New Mexico

New Mexico has a recall information under press releases (which moved from a prior location). This recall from March of 2022 seems recent enough for inclusion, but it’s not listed. It would be a fantastic recall page / resource if it included all of the history!

New York

New York has created a centralized repository for their recall information, but there are no recalls yet posted. The page describes the two pathways for recalls, and I’m excited to see how this reporting method develops for the troubled state.


Oklahoma’s website includes cannabis recall information under ‘Current Embargoes and Recalls.’ Each recall links to a list of all the recalled products that includes why.


Oregon’s cannabis recall information is displayed in a table with a link to documents with information and often images of products recalled. It includes the information available at the time of recall, and includes information on recalls back to 2017.


There are recalls listed but they are so hard to find, it was really troubling for me to give them credit. I’d love to see this information more front and center and easier for consumers to access.

Rhode Island

Rhode Island does list recalls in a centralized place, and while they are mixed among ‘Announcements and Alerts’ they are still pretty easy to find.


Vermont has a public list of cannabis that has been recalled that is mixed among other news.


Washington’s ‘Notice of Recalls’ page includes a history of recalls. Each recall has a brief about it including the date, reason and type. I would love to see more information included for each recall, but it’s great to see information on the historical recalls!

Recall Data Availability

It’s a shame that every state doesn’t have a centralized repository of recall information. But what shocked me is the lengths some states will go to keep a recall secret.

In one terrible instance, the Illinois Department of Financial and Professional Regulation was made aware by dispensaries and consumers that a strain of cannabis had mold in it. Instead of announcing a recall, the department quietly emailed dispensaries to ask that the product be quarantined.

Keeping recalls publicly quiet while admonishing consumers ‘Caveat Emptor’ is bad faith at best and negligent at worst.

Why is Recall Data Important?

One of the most important reasons for pushing for publicly available recall data is to protect consumers, and to be able to examine it for overall trends and other important information.

Understanding which states track issues more effectively, and what sorts of issues their policies are able to uncover is an important part of policy analysis.

More importantly, it supports consumers in understanding the issues in their local market so that they can proceed with caution. It’s hard to win public trust when information that is vital to public health decisions isn’t made available.

But it also helps regulators are others to understand overall patterns and trends. Without available recall data, even understanding what metrics should be used for recalls (recalled product per batch? Per Pound? Per SKU? Who knows!), much less a ‘healthy’ rate of recalls in a market will be nearly impossible.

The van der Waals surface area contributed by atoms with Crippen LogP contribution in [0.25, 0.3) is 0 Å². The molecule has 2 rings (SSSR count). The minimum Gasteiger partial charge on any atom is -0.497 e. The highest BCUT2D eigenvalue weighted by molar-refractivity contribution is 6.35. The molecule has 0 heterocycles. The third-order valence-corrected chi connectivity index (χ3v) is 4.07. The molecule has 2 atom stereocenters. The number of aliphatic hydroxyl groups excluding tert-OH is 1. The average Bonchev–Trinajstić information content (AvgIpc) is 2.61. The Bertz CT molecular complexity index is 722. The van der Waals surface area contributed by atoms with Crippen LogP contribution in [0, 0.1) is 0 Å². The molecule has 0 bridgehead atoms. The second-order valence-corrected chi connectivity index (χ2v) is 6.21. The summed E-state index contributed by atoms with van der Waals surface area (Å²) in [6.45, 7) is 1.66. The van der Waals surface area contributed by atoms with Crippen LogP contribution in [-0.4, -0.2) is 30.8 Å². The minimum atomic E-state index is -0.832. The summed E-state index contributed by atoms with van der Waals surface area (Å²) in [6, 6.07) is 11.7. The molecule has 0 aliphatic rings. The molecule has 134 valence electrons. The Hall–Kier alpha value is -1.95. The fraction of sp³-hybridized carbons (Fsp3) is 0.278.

Is this good? Bad? Who knows! Recall Information by Year.

What Did I Learn From Reading All of These Recalls?

Pesticides were the most frequent issue cited in recalls.

By far, pesticides were the most frequent issue cited in recalls. It made me wonder how many pesticides weren’t being caught because they aren’t part of regulation. But, Aspergillus is gaining. Mainly this has to do with the recent implementation of Aspergillus testing in states.

Pie Chart of Recalls by Type, From Tableau.
Pie Chart of Recalls by Type, From Tableau.

Recall Regulations Can Take a While to Set Up

For instance, Florida adopted rules on 3/10/2022 requiring the Department of Health to adopt potency variation rules and allow MM treatment centers to recall cannabis products that don’t meet potency and safety requirements. Cannabis had already been on sale for several years by then. California has recently stepped up efforts to identify THC potency inflation, as well as looking for other recall issues.

Some States Require Public Records Requests to Learn About Cannabis Recalls

I’m glad to see that New York has changed their approach around – to even learn about product recalls in New York state, the state has to have public records requests made! That’s how two recalls (one, two) involving Curaleaf were discovered — NY Cannabis Insider had to request the records. You know the old story about a tree falling in a forest? Is a recall really a recall if none of the consumers are aware?

Some Recalls Make for Interesting Reads

For instance, here’s one about saliva contamination. So, here’s a tip pre-roll manufacturers: don’t lick your product! No matter how authentic you think it’ll make it! It’s especially disturbing because it happened in August of 2020, when the pandemic was in full swing. Yikes.


It’s obvious from looking at the data that recalls help protect consumers from a wide array of issues with cannabis, most particularly pesticides. While some states are embracing the digital tools at their disposal to alert consumers to particular recalls (and hopefully, eventually, overall trends), most states haven’t rolled out recall websites and many may lack the appropriate rules and regulations to create a sensible recall plan for their state’s needs. Recalls are a vital piece of the cannabis consumer safety puzzle, and offer protection as well as insight.

Further Reading:

Tableau Visualizations.


One response to “Cannabis Recall Analysis”

  1. […] of manipulated results, regulators closed multiple labs. NV did something similar. Some states recall contaminated products. Disincentives to dishonesty need to be a part of the decision-making process […]